Shinyleaf yellowhorn, Chinese flowering chestnut
What wouldn’t I do for The3Growbags? Last week we had scaffolding against the house and normally I wouldn’t be seen anywhere near a ladder above six feet, let alone stand on six-metre-high scaffolding, but one morning I glanced up and there was the captivating sight of Xanthoceras sorbifolium in full flower. And it was spectacular! I realised that here was an opportunity that rarely occurs. So I crawled out of our bedroom window, along the planks, and managed to take a close-up photograph which is something I haven’t been able to do for years!
This upright, deciduous shrub or small tree is native to north China. It has fresh apple-green pinnate leaves not dissimilar to a mountain ash to which it is distantly related, and this year it is covered in beautiful, upright panicles of white flowers which have reddish centres. They are fully up to 20cm in length.
Ours (here in West Sussex) is grown as a wall shrub on a fairly exposed corner and contrary to the experience of others, it has not been slow to reach the bottom of the roof! It’s hardy, and a good doer for us, but it may need a more sheltered site elsewhere in the UK. After a good warm summer, we have had large leathery fruits bearing huge seeds that I have managed to germinate successfully, so fingers crossed for this year.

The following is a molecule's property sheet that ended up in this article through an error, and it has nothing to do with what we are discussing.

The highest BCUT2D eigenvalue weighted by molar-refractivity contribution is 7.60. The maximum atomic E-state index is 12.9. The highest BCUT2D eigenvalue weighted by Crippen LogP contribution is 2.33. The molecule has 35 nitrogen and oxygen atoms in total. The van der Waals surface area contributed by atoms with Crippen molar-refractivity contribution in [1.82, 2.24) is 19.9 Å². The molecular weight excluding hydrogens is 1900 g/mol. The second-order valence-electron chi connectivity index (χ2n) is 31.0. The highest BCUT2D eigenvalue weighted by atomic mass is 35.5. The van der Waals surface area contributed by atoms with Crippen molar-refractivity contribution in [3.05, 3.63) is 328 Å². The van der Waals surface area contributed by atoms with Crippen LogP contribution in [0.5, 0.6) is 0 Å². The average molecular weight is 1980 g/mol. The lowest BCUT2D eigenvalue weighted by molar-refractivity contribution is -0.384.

Once I’ve harvested the seeds, we intend to reduce the height of the shrub by half. I first saw it in my parents’ garden in Kent. They lived in a bungalow, but my mother was determined to give it a go; every time it reached the gutters, they would prune it hard back, yet they still got the precious blossoms!
NB Louise has published a beautifully produced book of her plant profiles – A Plant for Each Week of the Year. It costs £9.99 and is for sale in our online shop here.
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